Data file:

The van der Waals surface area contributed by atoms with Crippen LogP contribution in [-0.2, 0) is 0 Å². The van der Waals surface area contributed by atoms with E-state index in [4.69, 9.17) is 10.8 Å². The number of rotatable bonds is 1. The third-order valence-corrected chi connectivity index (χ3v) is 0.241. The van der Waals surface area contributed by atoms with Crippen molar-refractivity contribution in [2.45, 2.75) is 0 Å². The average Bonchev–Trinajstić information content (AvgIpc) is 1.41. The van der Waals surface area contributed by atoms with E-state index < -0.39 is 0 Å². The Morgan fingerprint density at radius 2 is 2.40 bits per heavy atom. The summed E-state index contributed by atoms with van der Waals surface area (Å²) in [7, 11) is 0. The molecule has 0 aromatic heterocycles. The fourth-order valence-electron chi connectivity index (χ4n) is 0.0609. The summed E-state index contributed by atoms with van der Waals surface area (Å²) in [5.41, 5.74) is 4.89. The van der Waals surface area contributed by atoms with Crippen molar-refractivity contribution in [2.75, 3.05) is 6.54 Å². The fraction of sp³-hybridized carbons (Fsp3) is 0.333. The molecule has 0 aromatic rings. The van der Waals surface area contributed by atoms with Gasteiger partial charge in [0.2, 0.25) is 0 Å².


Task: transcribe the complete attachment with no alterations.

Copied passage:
The van der Waals surface area contributed by atoms with Crippen LogP contribution in [-0.2, 0) is 0 Å². The van der Waals surface area contributed by atoms with E-state index in [4.69, 9.17) is 10.8 Å². The number of rotatable bonds is 1. The third-order valence-corrected chi connectivity index (χ3v) is 0.241. The van der Waals surface area contributed by atoms with Crippen molar-refractivity contribution in [2.45, 2.75) is 0 Å². The average Bonchev–Trinajstić information content (AvgIpc) is 1.41. The van der Waals surface area contributed by atoms with E-state index < -0.39 is 0 Å². The Morgan fingerprint density at radius 2 is 2.40 bits per heavy atom. The summed E-state index contributed by atoms with van der Waals surface area (Å²) in [7, 11) is 0. The molecule has 0 aromatic heterocycles. The fourth-order valence-electron chi connectivity index (χ4n) is 0.0609. The summed E-state index contributed by atoms with van der Waals surface area (Å²) in [5.41, 5.74) is 4.89. The van der Waals surface area contributed by atoms with Crippen molar-refractivity contribution in [2.75, 3.05) is 6.54 Å². The fraction of sp³-hybridized carbons (Fsp3) is 0.333. The molecule has 0 aromatic rings. The van der Waals surface area contributed by atoms with Gasteiger partial charge in [0.2, 0.25) is 0 Å².